When the old unit finally picked up and moved out for home, those of us in charge of the new Internet System went to town trying to get everything setup and sorted out.  Of course – with the guys who had managed the finicky thing through 15 months already on freedom birds headed back to the states, we were on our own.  This presented the best time possible for a hardware failure to occur and before anyone could so much as torrent an episode of Battlestar, the router that managed much of the communications died a smoky, dust-choked death.

Faces fell like daisy cutter bombs when we passed the news along to everyone else.

Not to be deterred we pulled some cash out of our reserve fund and purchased a replacement router.  In the meantime we went about the time honored task of jury rigging something, anything together.  A day later, with a little netgear home router stuck in place of the big (dead) Cisco, we were able to offer up some basic Internet to the company area.   It was brutally slow and the little router tipped over in protest from time to time with all the users hitting it, but it worked.  Tentatively, a friend tried logging on to WoW.  The look of ecstasy on his face when the loading screen came up was a joy to see.  After a few moments of disconcerted clicking he finally looked over at me.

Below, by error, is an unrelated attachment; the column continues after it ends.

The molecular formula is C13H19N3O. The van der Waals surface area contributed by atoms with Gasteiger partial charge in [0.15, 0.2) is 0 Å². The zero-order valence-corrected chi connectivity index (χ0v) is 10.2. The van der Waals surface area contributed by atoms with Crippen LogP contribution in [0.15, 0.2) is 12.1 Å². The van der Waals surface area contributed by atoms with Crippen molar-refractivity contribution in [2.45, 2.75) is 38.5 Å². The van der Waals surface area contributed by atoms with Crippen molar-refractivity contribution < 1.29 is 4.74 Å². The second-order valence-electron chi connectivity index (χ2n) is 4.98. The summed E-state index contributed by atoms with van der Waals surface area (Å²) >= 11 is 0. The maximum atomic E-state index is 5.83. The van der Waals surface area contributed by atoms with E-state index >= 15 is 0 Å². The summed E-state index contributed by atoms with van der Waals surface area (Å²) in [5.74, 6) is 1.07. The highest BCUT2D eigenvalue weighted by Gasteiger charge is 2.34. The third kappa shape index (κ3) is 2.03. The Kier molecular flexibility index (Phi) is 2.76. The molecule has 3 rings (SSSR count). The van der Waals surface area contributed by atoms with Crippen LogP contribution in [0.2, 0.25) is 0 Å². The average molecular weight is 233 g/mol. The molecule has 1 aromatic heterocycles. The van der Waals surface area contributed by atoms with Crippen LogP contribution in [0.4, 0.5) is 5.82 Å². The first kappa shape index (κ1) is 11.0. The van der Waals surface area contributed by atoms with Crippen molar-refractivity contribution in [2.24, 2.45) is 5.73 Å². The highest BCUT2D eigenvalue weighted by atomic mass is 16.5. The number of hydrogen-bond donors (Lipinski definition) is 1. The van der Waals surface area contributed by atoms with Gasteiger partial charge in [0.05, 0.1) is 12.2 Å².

“It works,” he said.  “But it’s damn laggy.”

Damn laggy was actually like 5-6000 ms latency.  Yeah.  But you could log on to less crowded locations and chat with friends or just wander around and farm herbs or ore.  It was something.

In time we managed to get enough bandwidth provisioned that the service felt a bit better than dialup.  Remember, we were sitting on a mountain top in the middle of damned no where in a country that time forgot.  The satellite shot we were supping from was small and we were using old, inefficient hardware that ate up even more of that bandwidth just keeping the connection up.  AT&T Broadband it was not.  Through the year that we lived there, we fought to keep the service running, fixing failed hardware, arguing with surly Afghan technicians over borrowed cell phones, burning through our precious Skype air time to place calls to provider data centers in Germany and Spain – hoping against hope that someone would speak english and didn’t mind the laggy coke bottle quality of the call.